“Out of suffering have emerged the strongest souls; the most massive characters are seared with scars.” - Kahlil Gibran What a powerful statement. We’ve all heard the phrase, “What doesn’t kill you makes you stronger,” right? I suppose that is true, but I do not like the negative connotation, because my literal mind interprets that to mean that great suffering is always negative or that some form of death is imminent. Suffering and pain are a natural part of life. Stuff happens. Life happens, and we cannot control that. We can, however, control how we view life and what we make of our experiences. We can accept the lot we are given and not only make the best of it, but move it the direction we want it to go.
If out of suffering emerge the strongest of souls, then perhaps we need to reach deep down to decide how to use the difficult periods in our lives to build our character and emerge from the ashes stronger, more powerful and ready for action. We all have our own story, and if you know me personally or follow this blog, then you know that I’ve had a significant amount of life change in the past couple of years. Much of that change arose from profoundly painful decisions and experiences, but those were necessary in order for me to find my way to where I am now.
I used my pain as the impetus to start my new life. I will not say I have been able to to this with grace and dignity every step of the way, but I do my best every day given the circumstances and the resources I have (energy, emotional intelligence, time, strength.) I believe scars show as reminders of what we have learned, and will fade over time. I also believe, however, that the challenge is to keep the scars from hindering our ability to continue to move, as some scar tissue does after injury or surgery. This is a strong metaphor. If we leave our painful experiences in place and do nothing to massage, stretch or heal the damaged ares, we will eventually lose some of our mobility.
When the physical body sustains an injury or is recovering from surgery, there are three distinct stages of healing: Acute Inflammation, Repair and Remodeling. I compare the emotional and spiritual healing process to the physical, because I believe that the mind, body and spirit are interconnected, and frankly, linking our emotional healing to something tangible like tissue repair can give us hope and focus. The end of a relationship is an excellent example of the need for healing and recovery.
Almost everyone has experienced the loss of a relationship, either by their own choice or by the other person’s choice. It hurts, is often a blow to the ego and emotions, and can take some time to recover.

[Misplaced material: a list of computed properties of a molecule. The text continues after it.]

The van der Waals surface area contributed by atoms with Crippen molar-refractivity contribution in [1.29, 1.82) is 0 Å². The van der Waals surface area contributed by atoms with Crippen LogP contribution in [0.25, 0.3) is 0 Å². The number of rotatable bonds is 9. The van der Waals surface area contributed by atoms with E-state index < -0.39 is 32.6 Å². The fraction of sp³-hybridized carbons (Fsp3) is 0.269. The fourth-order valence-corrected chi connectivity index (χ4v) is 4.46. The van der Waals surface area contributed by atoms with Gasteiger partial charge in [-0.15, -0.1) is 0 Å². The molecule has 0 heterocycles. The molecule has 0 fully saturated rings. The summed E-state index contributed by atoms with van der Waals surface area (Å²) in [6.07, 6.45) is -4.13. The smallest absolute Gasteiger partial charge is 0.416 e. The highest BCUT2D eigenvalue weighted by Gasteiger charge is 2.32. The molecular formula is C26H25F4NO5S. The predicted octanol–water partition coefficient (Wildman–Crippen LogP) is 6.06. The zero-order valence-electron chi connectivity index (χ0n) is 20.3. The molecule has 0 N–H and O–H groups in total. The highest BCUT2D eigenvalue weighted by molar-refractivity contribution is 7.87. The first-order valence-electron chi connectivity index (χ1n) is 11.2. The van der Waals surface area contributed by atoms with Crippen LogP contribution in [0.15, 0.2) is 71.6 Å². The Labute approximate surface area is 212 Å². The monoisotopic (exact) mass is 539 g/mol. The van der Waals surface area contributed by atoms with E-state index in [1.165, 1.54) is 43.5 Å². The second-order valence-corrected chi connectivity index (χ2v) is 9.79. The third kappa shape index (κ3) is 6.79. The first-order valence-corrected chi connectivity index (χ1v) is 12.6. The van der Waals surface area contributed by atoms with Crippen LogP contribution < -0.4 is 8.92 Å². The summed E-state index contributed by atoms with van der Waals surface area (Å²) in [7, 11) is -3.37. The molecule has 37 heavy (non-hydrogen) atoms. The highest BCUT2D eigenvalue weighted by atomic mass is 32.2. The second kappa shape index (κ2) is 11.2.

Stage 1. Acute Inflammation. This is the time immediately following injury. When a relationship ends, there is a period of pain, sometimes experienced as anger, hurt, frustration, sadness or some combination thereof. As with physical injury, this is very normal. The immediate response is pain, swelling, heat and redness. Inflammation is an imperative part of healing because it helps defuse the toxins to allow the healing process to begin. Plainly stated, we have to feel the injury, the pain, swelling of emotions, and discomfort in order to rid our system of the toxins and negativity that would otherwise fester into something far worse and potentially more damaging. As inflammation decreases, the repair process can begin.
Stage 2. Repair. Damaged structures begin the repair process by forming new connective tissues. This is a fragile time when the injury should not be touched. Only gentle stretching, beginning slowly, and gradually building in intensity over time. At this point, the healing process is building toward remodeling, the final stage.
There is always a period of time after a relationship ends when we need to get ourselves right before we “move on” to another relationship. There is no definite timeframe for this, but we all know we need to take the time to heal, work on figuring ourselves out, learning what we need to learn. This is the time when we are most fragile, and as with physical healing, it is recommended that you allow yourself to heal before hitting the ground running again.
Stage 3. Remodeling. This is the time when you need to take a more active role in your healing. Damaged tissues can be “remodeled” thru a series of range of movement exercises. How fantastically symbolic! Once you have experienced the pain of the injury, given yourself time to feel the pain, allowed the inflammation to push the toxins out of your system, gently eased back into life - into a more active role in your recovery - then you can really remodel and reshape your life.
Taking into account the natural healing process, we can treat difficult times as we would an injury or recovery from surgery by taking this attitude: “Here I am, what now?" or, "It is what it is, now what?” We accept that something has happened, and now we need to recover from it. How do we best do this? It seems for the most part that we readily accept a physical injury and the need to heal from it, but emotionally and spiritually, this presents as a larger challenge. If we change one thing, our perspective, and just accept that we need to heal and move forward, we will already begin to grow in the right direction.
“In the difficult are the friendly forces, the hands that work on us.” - Rainer Maria Rilke
We have the real opportunity to live fully, with deep meaning and fulfillment. We can all get there with acceptance, love and faith. Allow the hard times to help shape the amazing path in front of you. Let yourself feel the pain, let it flow, and then take an active part in your recovery and keep moving forward. As you travel in this amazing journey called life, you will encounter bumps, twists and turns; this is your time to make that jagged path into something beautiful.